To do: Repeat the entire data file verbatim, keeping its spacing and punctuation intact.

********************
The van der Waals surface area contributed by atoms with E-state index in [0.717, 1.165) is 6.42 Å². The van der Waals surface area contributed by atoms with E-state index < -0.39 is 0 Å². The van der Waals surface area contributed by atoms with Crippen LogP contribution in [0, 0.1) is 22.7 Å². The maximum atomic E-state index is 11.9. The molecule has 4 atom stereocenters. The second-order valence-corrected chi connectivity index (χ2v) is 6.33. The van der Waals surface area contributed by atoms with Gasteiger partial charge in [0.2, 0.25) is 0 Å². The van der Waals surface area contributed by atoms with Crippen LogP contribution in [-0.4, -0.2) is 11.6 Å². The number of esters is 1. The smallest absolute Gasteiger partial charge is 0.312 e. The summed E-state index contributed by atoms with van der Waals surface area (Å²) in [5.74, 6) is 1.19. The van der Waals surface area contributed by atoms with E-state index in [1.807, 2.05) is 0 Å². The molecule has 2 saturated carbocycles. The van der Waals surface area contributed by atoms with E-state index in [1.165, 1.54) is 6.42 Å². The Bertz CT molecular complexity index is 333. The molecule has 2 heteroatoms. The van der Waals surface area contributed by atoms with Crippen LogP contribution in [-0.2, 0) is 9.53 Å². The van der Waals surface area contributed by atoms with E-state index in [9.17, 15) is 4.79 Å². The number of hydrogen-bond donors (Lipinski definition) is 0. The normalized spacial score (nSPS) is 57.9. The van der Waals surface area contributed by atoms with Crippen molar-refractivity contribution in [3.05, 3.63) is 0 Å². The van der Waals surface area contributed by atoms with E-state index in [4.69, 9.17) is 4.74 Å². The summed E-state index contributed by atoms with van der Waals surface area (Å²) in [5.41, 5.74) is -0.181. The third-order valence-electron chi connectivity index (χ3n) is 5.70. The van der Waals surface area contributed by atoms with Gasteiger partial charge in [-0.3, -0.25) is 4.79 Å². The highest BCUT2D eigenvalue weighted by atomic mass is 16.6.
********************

The van der Waals surface area contributed by atoms with E-state index in [0.717, 1.165) is 6.42 Å². The van der Waals surface area contributed by atoms with E-state index < -0.39 is 0 Å². The van der Waals surface area contributed by atoms with Crippen LogP contribution in [0, 0.1) is 22.7 Å². The maximum atomic E-state index is 11.9. The molecule has 4 atom stereocenters. The second-order valence-corrected chi connectivity index (χ2v) is 6.33. The van der Waals surface area contributed by atoms with Gasteiger partial charge in [0.2, 0.25) is 0 Å². The van der Waals surface area contributed by atoms with Crippen LogP contribution in [-0.4, -0.2) is 11.6 Å². The number of esters is 1. The smallest absolute Gasteiger partial charge is 0.312 e. The summed E-state index contributed by atoms with van der Waals surface area (Å²) in [5.74, 6) is 1.19. The van der Waals surface area contributed by atoms with E-state index in [1.807, 2.05) is 0 Å². The molecule has 2 saturated carbocycles. The van der Waals surface area contributed by atoms with E-state index in [1.165, 1.54) is 6.42 Å². The Bertz CT molecular complexity index is 333. The molecule has 2 heteroatoms. The van der Waals surface area contributed by atoms with Crippen LogP contribution in [-0.2, 0) is 9.53 Å². The van der Waals surface area contributed by atoms with E-state index in [9.17, 15) is 4.79 Å². The number of hydrogen-bond donors (Lipinski definition) is 0. The normalized spacial score (nSPS) is 57.9. The van der Waals surface area contributed by atoms with Crippen molar-refractivity contribution in [3.05, 3.63) is 0 Å². The van der Waals surface area contributed by atoms with E-state index in [4.69, 9.17) is 4.74 Å². The summed E-state index contributed by atoms with van der Waals surface area (Å²) in [5.41, 5.74) is -0.181. The third-order valence-electron chi connectivity index (χ3n) is 5.70. The van der Waals surface area contributed by atoms with Gasteiger partial charge in [-0.3, -0.25) is 4.79 Å². The highest BCUT2D eigenvalue weighted by atomic mass is 16.6.